When they organized themselves for the class project, they decided to bring some new social activities to campus. They had complained last semester that there were seldom any activities on the weekends. They were learning about asset-based community development in the course, so we did an assessment of the community capital we might engage to create campus-wide social life. The students came up with four ideas--and decided to divide themselves into four groups and do all four: Saturday Movie Nights, a debate, sports competitions, and a talent show (Inter-Class Festival).

Despite some challenges, all these activities have happened, or are ongoing. The Saturday night movie sometimes becomes a games night (cards, chess, Scrabble, and board games) when the projector is not working. The sports competition was delayed by lack of equipment, but a request for a grant from the student activity fees has resulted in basketballs, ping-pong paddles and balls, darts, and soccer balls. The debate topic was "Is MEF a Christian Institution?" and created some interesting reflection on what it means to be a Christian, as well as a Christian institution. Finally, the Festival took place yesterday, at the beginning of a holiday weekend.

There were 4 categories of performance: sketches (skits), music, poetry, and dance. In each category, there were at least two or three acts. They included traditional dances from Zambia, a South African miner's dance done in red polka-dot rainboots, a men's dance group, a variety of kinds of poetry and music, and three outstanding skits. The media students presented a skit about Zambia's quest for independence. Education students presented one about AIDS, but my favorite was the social work students' comic tragedy about a marital drama. The husband is mean to his wife, and after verbally abusing her he goes to meet his girlfriend (an all-too-common occurrence here). The wife, desperate to make her husband happy, consults a witch doctor to get a potion to increase his desire for her (also an all-too-common occurrence here!). She goes home, prepares food, and awaits her husband's return. She waits and waits, and finally decides to take a nap. While she is napping, their teenage son comes home hungry. He sees the food set out for his father, into which the potion has been mixed, and he eats a bit, thinking that his father will never notice. The wife awakens when her husband returns, but he sees that someone ate part of the food and refuses it. He storms out, just as the teenage son comes in and sidles up to his mother, cooing, "I love you, Mom! Really!" as he begins to chase her around the kitchen...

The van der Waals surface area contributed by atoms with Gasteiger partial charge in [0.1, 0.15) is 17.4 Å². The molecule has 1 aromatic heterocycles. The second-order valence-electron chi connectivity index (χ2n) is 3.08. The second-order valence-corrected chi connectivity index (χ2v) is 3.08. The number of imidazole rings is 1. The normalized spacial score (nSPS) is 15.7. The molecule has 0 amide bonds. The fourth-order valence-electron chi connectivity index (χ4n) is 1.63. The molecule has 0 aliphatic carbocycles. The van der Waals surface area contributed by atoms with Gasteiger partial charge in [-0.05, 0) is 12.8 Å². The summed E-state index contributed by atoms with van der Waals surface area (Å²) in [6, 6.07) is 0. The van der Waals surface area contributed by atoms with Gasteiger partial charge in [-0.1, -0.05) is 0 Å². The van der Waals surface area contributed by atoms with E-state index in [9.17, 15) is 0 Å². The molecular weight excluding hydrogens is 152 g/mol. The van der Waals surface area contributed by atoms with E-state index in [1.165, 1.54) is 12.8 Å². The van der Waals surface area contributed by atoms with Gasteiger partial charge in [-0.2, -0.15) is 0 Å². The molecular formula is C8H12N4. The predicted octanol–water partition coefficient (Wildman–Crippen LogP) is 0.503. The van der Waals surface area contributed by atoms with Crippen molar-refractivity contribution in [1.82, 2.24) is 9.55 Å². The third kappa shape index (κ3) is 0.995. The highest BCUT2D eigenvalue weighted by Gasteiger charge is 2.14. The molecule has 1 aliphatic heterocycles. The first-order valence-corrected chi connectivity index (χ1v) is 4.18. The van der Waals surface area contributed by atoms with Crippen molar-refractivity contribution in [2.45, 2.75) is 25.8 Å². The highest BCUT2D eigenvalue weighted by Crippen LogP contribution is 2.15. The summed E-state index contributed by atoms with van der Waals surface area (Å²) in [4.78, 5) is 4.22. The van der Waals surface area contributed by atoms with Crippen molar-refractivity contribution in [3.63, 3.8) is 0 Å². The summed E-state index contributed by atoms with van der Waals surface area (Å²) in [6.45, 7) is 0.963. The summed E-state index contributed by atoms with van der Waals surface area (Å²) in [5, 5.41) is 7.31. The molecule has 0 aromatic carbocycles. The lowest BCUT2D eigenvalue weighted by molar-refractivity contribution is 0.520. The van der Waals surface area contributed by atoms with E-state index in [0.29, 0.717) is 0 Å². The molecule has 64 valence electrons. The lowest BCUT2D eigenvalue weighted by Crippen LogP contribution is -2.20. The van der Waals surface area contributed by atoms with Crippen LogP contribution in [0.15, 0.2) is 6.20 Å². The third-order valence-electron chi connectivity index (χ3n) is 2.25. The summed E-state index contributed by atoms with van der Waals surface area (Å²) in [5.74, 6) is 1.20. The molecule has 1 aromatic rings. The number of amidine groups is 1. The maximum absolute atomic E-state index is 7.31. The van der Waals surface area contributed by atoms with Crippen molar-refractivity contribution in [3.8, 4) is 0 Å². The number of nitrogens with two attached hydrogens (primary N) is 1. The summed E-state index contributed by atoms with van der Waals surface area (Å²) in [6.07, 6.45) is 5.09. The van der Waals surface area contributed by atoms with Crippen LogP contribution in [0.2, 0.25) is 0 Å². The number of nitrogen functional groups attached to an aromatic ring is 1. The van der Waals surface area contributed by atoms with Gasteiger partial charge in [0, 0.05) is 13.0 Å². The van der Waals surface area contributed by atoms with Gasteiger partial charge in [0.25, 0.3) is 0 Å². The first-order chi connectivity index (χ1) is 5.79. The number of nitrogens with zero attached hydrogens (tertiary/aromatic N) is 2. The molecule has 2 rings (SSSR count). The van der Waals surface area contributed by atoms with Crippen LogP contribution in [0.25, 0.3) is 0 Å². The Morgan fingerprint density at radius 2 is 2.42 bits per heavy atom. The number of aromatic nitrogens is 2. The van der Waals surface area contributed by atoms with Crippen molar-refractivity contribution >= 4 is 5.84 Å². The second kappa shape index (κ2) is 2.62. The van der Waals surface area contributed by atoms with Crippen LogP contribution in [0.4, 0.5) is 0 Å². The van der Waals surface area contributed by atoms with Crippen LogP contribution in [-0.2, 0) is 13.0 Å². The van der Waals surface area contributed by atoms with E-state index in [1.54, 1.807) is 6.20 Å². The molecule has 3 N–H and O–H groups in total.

The costumes were excellent, especially the traditional dancers and the witch doctor. I wish we could have videotaped it. We had prizes for the participants and cookies for all. We will do a class evaluation next week (what we liked, what we didn't like, and "bright ideas" for the next time we do something like this). So far, we have learned two lessons from our efforts. The first is how important communication is to the success of a project. That is a challenge here, with no email network among students. We post notices and use word-of-mouth, mostly. The other is that there is a lot that can be done with whatever resources already exist in a place, if you look around and expect to find them.

Once I figure out how to post pictures on the blog, I'll attach some from this event. I wonder what next semester's students will want to do in the Community-Based Intervention Strategies class?

Saturday, October 16, 2010

Time Patterns

"Don't you get bored?" one of my students asked me one day. "There isn't much to do around here."